Type stability of indexing a tuple in local scope vs global scope

I know that getproperty is normally not type stable. But I had the mental model that getproperty on a named tuple is magically type stable somehow. And I had the same belief for getindex on a tuple or named tuple. However, my mental model appears to be wrong, at least in the global scope:

julia> t = (1, 2.0)
(1, 2.0)

julia> @code_warntype t[1]
Variables
  #self#::Core.Const(getindex)
  t::Tuple{Int64, Float64}
  i::Int64

Body::Union{Float64, Int64}
1 ─      nothing
│   %2 = Base.getfield(t, i, $(Expr(:boundscheck)))::Union{Float64, Int64}
└──      return %2

Taken by itself, that seems understandable to me. What I don’t quite get is that if I merely wrap t[1] in a function, the type instability goes away:

julia> foo(t) = t[1];

julia> @code_warntype foo(t)
Variables
  #self#::Core.Const(foo)
  t::Tuple{Int64, Float64}

Body::Int64
1 ─ %1 = Base.getindex(t, 1)::Int64
└──      return %1

Can anyone explain why t[1] in global scope is not type stable but foo(t) is type stable? My only guess is that when t[1] is in a local scope instead of global scope, the compiler can make more guarantees about the type of t[1], but that’s a hand-wavy argument.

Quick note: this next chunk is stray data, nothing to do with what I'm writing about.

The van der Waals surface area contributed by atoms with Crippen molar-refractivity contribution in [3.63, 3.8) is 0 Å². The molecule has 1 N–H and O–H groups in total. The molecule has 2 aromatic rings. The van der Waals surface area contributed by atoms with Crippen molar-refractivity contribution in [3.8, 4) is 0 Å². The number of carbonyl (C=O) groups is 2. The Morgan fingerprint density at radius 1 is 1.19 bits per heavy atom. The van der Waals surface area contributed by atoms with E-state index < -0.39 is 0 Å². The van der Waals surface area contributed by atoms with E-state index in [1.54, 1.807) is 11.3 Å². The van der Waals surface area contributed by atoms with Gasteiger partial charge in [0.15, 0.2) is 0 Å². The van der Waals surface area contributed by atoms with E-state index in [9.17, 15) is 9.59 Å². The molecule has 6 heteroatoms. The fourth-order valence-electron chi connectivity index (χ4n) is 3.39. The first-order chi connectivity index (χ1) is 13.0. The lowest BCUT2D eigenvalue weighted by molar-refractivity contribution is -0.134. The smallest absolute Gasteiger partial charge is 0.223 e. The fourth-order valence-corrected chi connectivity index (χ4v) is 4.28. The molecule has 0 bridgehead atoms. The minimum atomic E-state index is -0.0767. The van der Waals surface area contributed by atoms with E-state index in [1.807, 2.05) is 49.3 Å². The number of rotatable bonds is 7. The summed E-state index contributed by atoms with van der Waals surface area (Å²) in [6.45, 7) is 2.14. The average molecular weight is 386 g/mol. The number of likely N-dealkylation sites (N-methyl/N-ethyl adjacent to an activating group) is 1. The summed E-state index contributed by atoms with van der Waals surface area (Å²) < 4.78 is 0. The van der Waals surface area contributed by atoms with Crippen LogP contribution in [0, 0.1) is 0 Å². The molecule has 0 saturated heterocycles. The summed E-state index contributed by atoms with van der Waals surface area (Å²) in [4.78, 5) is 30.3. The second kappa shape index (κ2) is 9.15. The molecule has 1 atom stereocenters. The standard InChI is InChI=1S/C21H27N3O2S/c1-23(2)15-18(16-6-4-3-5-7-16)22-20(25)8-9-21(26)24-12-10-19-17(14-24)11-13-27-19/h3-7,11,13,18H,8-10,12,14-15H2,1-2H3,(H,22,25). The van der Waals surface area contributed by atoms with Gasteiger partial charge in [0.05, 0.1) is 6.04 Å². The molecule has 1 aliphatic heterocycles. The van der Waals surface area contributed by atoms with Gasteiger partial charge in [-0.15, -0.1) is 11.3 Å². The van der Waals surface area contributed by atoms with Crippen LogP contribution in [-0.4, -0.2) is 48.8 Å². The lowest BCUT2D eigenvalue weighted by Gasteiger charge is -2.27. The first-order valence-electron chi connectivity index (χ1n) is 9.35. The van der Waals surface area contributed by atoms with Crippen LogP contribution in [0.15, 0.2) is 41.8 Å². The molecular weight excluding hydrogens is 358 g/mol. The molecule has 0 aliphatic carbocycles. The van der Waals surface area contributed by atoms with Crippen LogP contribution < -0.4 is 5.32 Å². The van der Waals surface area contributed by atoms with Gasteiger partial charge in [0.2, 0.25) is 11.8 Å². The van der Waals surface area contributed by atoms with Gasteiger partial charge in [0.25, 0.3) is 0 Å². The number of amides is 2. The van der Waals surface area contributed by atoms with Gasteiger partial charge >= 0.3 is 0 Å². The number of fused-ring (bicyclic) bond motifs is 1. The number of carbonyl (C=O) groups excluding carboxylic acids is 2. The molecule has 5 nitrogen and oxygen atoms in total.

1 Like

The behavior of @code_warntype makes a bit more sense if you look at what it’s actually doing:

julia> @macroexpand @code_warntype t[1]
:(InteractiveUtils.code_warntype(getindex, (Base.typesof)(t, 1)))

julia> Base.typesof(t, 1)
Tuple{Tuple{Int64, Float64}, Int64}

So @code_warntype is just calling the regular function code_warntype with the types of t and 1, which are Tuple{Int64, Float64} and Int64, respectively.

That means code_warntype has only access to the type of 1, not the constant value. There’s no way it can possibly return anything more specific than a Union because, just from that information, there’s no way to know if you asked for t[1] or t[2].

Once you’ve hard-coded the index 1 in a function, though, the compiler can be even smarter and do some constant propagation to figure out the result type. When you do: @code_warntype foo(t), there actually is enough information from just the type of t to infer the result of foo because of the literal t[1] in the definition of foo.

Being in a function doesn’t really matter–we can show that even in a function @code_warntype's behavior doesn’t change at all:

julia> function bar(t)
         @code_warntype t[1]
         t[1]
       end
bar (generic function with 1 method)

julia> bar(t)
Variables
  #self#::Core.Const(getindex)
  t::Tuple{Int64, Float64}
  i::Int64

Body::Union{Float64, Int64}

There’s no difference because @code_warntype is just calling code_warntype(getindex, typesof(t, 1)) just as before.

6 Likes

That makes sense. Thanks for clearing that up!